Regulatory body the Financial Conduct Authority has published a discussion paper on the ageing population and financial services, which is the precursor to the FCA publishing its strategy on the subject in the first quarter of 2017.
At 68 pages, Discussion Paper (DP16/1) is a mighty tome, with the great and the good working within retirement getting involved: product providers, mortgage providers, regulators, trade bodies, as well as ‘behavioural architects’ and psychologists.
As you would expect with the mix of people whose standalone papers are published within this DP, their views and concerns are varied.
However, common to many of the pieces is the view we are not doing nearly enough as an industry to make life easy for our ageing population to navigate an often bewildering array of financial choices in-retirement.
Let’s start with some stats on the size of that growing over 65 year old population in the UK. Between 2015 and 2020 the number of UK citizens over the age of 65 will increase by 12 per cent or 1.1m people, as against the increase of the overall population of 3 per cent in the same period.
The numbers aged over 85 will expand by 18 per cent (300,000), and the number of centenarians by 40 per cent (7,000). The number of UK people over the current official retirement age has doubled in the last 20 years and the over 85-year-old age group is now expanding faster than any other, according to the Office of National Statistics.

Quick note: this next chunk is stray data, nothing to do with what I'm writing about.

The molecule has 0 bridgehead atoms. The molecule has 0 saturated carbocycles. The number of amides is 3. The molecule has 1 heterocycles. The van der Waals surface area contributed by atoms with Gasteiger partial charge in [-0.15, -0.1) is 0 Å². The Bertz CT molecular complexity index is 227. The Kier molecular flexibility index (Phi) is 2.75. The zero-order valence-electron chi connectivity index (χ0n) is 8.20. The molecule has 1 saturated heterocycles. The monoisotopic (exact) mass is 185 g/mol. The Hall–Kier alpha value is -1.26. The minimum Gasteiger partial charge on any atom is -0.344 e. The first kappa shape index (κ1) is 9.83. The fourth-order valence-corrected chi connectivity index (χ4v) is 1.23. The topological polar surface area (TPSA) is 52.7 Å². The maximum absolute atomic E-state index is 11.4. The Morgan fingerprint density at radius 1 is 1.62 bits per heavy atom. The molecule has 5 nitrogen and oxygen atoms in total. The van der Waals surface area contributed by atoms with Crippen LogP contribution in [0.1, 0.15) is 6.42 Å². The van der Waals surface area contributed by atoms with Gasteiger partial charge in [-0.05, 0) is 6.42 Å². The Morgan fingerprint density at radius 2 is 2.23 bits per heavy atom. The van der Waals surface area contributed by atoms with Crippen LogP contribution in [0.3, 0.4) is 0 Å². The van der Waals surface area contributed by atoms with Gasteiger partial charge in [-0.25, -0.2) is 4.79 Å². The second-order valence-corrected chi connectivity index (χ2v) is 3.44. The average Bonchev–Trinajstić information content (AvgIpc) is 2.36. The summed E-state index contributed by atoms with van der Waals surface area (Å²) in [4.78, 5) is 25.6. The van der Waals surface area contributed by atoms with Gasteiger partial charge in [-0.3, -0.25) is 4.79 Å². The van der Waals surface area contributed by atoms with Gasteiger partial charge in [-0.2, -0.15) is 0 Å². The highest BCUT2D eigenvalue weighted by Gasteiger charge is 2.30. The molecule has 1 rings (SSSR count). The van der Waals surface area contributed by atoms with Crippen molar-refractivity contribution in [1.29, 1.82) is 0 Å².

At the same time as this monumental demographic shift, chancellor George Osborne has unveiled the Pensions Freedom and Choice ‘revolution’ and in the private sector DB pensions look set for complete extinction within a decade.
Potential success story
The big, potential success story is auto enrolment. At the least AE has reversed the decline in retirement savings provision. But right now, some 11.9m of us are still under-saving for retirement, despite AE. Interestingly, three-quarters of under-savers are classified as middle- or upper-level earners.
Those are already exercising ‘Freedom and Choice’ are tending to do so with inadequate recourse to financial advice or even newly-created guidance services.
Only 8 per cent of the first wave of ‘freedomers’ since April 2015 decided to use the Pension Wise Service, and just 58 per cent of those going into drawdown in the last six months have decided to get regulated financial advice before doing so.
A woeful number of people are shopping around for drawdown or annuity offerings at-retirement. The feeling is not enough communication is going on and whatever communication is going out right now is clearly not working well to equip at-retirees with enough knowledge to make sound financial choices.
One suggestion made in this DP was a big (legal) stick needs to be wielded in the direction of providers, revising the Financial Services & Markets Act to place a duty of care for consumer outcomes specifically on provider.
Beaming in specifically on the growing group of over 65s, there is a recognition that those in-retirement need more tailored advice and support, more product options, which are better suited to specific later life needs.